- The Washington Times - Friday, April 13, 2007

In just a few short years, the annual tournament held at the ritzy Foxwoods resort and casino in the Connecticut backwoods has pushed its way to the very first rank among U.S. tournaments.

With a generous prize fund and superb playing conditions, the Foxwoods Open regularly attracts fields that stand comparison with such events as the National Open in Las Vegas and Philadelphia’s World Open.

The ninth running of the Foxwoods event, held last weekend, saw perhaps the most impressive result for Brooklyn GM Gata Kamsky since his return to the game after a lengthy sabbatical in 2005.

Kamsky and fellow GMs Zviad Izoria, Ildar Ibragimov and Alexander Stripunsky finished atop the 131-player Open section at 7-2. Kamsky and Izoria had the best tiebreaks, and Kamsky took home the trophy by winning a speed playoff game with Black against the Georgian GM.

New Mexico’s Jesse Kraai finished a half-point back, but the 34-year-old international master hit the jackpot in another way at the Connecticut casino, notching his third and final norm to qualify for the grandmaster title. According to Chess Life correspondent Jerry Hanken, Kraai will be the first new U.S.-born grandmaster in a decade, a depressing statistic when you think about it.

Kraai made his final norm the old-fashioned way, earning it with upset wins over reigning U.S. champion Hikaru Nakamura and former national champion GM Alexander Shabalov in consecutive rounds. His Round 7 victory over Nakamura was particularly impressive, as he slowly outplayed the New York star in a classic positional squeeze.

Against his higher-rated opponent’s Dutch Defense, Kraai said later he was particularly proud of 12. a3, a patient move designed to cement White’s tiny spatial edge. Nakamura’s game becomes even more constricted after 14. Bb3 g5 15. Ne5! (the most energetic response, exploiting the loose knight on h5) Nxe5 (dxe5 16. Qxh5 g4 17. dxe5 Nxe5 18. Bd4 keeps White in charge) 16. dxe5, and the e-pawn will disrupt the coordination of Black’s position for the rest of the game.

Black’s 18…b5?! is a radical way to frustrate White’s threatened c-pawn break, but by 24. Bd3 Rb8 25. Kg2, a blocked position has arisen in which Black has no good counterplay. With 26. Rh1 and 27. h3, Kraai will even take over the h-file that Nakamura long coveted, achieving clear superiority on both flanks. After 32. Bc5 Bxc5 33. bxc5, White’s pawns may look ugly, but they suck the air out of Black’s position and provide an ideal launching pad for the White knight at d4.

The tactical dust-up on 35. g4! (both Black pawns are pinned and can’t capture) Qh6 36. g5! constricts Black even further. With 38. Nd4 Kf7 39. c6!, Black’s unfortunate b-pawn must fall, and with it, effectively, his hopes of saving the game. Black’s total queen-side collapse after 42. c4 dxc4 43. Qxc4 Rd8 44. Qxa4 is the culmination of White’s flawless strategic conception. Nakamura can only watch as his opponent pushes his extra pawn down the board.

Kraai finishes off a won game with a flourish: 66. Rb2 Bc8 67. Rb7!, when 67…Bxb7 68. cxb7 Re8 69. a7 wins trivially, while 67…Ne8 68. a7! puts Black in complete zugzwang, unable to move a single piece without immediate and fatal material loss. Nakamura resigned.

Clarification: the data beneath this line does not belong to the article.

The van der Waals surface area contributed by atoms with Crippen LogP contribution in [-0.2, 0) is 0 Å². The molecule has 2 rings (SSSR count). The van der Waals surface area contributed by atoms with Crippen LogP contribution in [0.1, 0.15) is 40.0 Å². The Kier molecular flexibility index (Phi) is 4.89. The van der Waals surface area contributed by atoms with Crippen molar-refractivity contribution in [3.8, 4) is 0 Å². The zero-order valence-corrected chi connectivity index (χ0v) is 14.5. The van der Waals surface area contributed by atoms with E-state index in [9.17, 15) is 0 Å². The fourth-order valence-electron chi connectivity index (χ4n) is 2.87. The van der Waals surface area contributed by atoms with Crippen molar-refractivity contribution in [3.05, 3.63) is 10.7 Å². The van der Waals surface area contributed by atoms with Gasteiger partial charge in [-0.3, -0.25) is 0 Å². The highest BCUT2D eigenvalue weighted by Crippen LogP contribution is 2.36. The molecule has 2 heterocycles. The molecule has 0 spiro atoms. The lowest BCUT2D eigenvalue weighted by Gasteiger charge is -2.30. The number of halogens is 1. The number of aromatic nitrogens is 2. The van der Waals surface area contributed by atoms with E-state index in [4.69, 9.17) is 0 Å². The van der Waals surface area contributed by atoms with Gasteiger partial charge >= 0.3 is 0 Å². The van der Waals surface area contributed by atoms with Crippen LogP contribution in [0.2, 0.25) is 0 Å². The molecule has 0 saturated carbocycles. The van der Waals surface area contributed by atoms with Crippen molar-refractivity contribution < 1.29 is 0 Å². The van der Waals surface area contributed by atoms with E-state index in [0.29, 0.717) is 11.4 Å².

• • •

Kraai may soon have company on the roster of U.S.-born grandmasters, if the play at Foxwoods of 12-year-old Floridian Ray Robson is any indication. The nation’s youngest FIDE master, Robson went 5-4 in Connecticut, with impressive wins over GM Pavel Blatny and veteran IM Jay Bonin along the way.

In a nice juxtaposition, Robson took on 2006 U.S. senior champion Joseph Bradford of Texas in the tournament’s opening round. Age and guile did not fare so well, as Robson wins in a rout.

White’s queen proves a problem piece in this Catalan, as Black’s direct and veiled attacks on Bradford’s queen force him into ever more awkward contortions. Already after 17…Be3 18. Rd3 Bxc1 19. Qxc1 (ugly, but 19. Rxc1 leaves the b-pawn unguarded) 0-0 20. Rb1 b4, Robson’s forces dominate the board.

White’s tortuous efforts to unwind his game leave him open to a killer tactic: 23. Rd2 Nfd7 24. Rc2 Nxc5! 25. Nxc5 (see diagram) Rxc5!, drawing the White rook away from the defense of the e-pawn.

It’s over on 26. Rxc5 Qxe2+ 27. Kh3 (Kh1 Qxf3+ 28. Kg1 Nd3 29. Qc2 Qe3+) Nd3, and now 28. Qc2 loses to 28…Qxf3 29. Rc4 Nf2+ 30. Kh4 Qf6+ 31. Kh5 Qh6 mate; Bradford resigned.

Foxwoods Open, Mashantucket, Conn., April 2007

KraaiNakamura

1. Nf3f535. g4Qh6

2. b3d636. g5Qg6

3. d4g637. Rg1Kg8

4. Bb2Bg738. Nd4Kf7

5. e3Nf639. c6Rb6

6. Bc4e640. Bxb5Kg8

7. 0-00-041. f4Bf7

8. Nbd2Kh842. c4dxc4

9. Qe2Nc643. Qxc4Rd8

10. Rad1Qe744. Qxa4Be8

11. Rfe1Bd745. Kf2Qf7

12. a3Rae846. Rc1Qe7

13. b4Nh547. Rc3Rd5

14. Bb3g548. Qc4Qd8

15. Ne5Nxe549. a4Rb8

16. dxe5Qf750. Qb4Kh7

17. Nc4d551. Kg3Bg6

18. Nd2b552. Rh2Be8

19. Rf1g453. Kh4Kg6

20. Bd4Rg854. Rd2Bf7

21. g3a555. Rc4Ra8

22. c3a456. Nf3Rb8

23. Bc2Qg657. Rcd4Qe8

24. Bd3Rb858. Rxd5exd5

25. Kg2Bf859. Nd4Be6

26. Rh1Ng760. Qc5Ra8

27. h3gxh3+61. Ra2Bf7

28. Rxh3h562. Bd3Qf8

29. Rdh1Be863. Qxf8Rxf8

30. Kf1Be764. a5Ra8

31. Nf3Qg465. a6Be6

32. Bc5Bxc566. Rb2Bc8

33. bxc5Rf867. Rb7Black

34. Rh4Qg6resigns

Foxwoods Open, Mashantucket, Conn., April 2007

BradfordRobson

1. Nf3d515. f3Ne5

2. d4Nf616. Nb3Nc4

3. c4e617. Qe1Be3

4. g3dxc418. Rd3Bxc1

5. Qa4+Nbd719. Qxc10-0

6. Bg2a620. Rb1b4

7. Qxc4b521. Na4Qb5

8. Qc2Bb722. Nbc5Ne5

9. 0-0c523. Rd2Nfd7

10. Rd1Rc824. Rc2Nxc5

11. Qd2Qb625. Nxc5Rxc5

12. Nc3cxd426. Rxc5Qxe2+

13. Nxd4Bxg227. Kh3Nd3

14. Kxg2Bc5White resigns

David R. Sands can be reached at 202/636-3178 or by e-mail at dsands@washington times.com.

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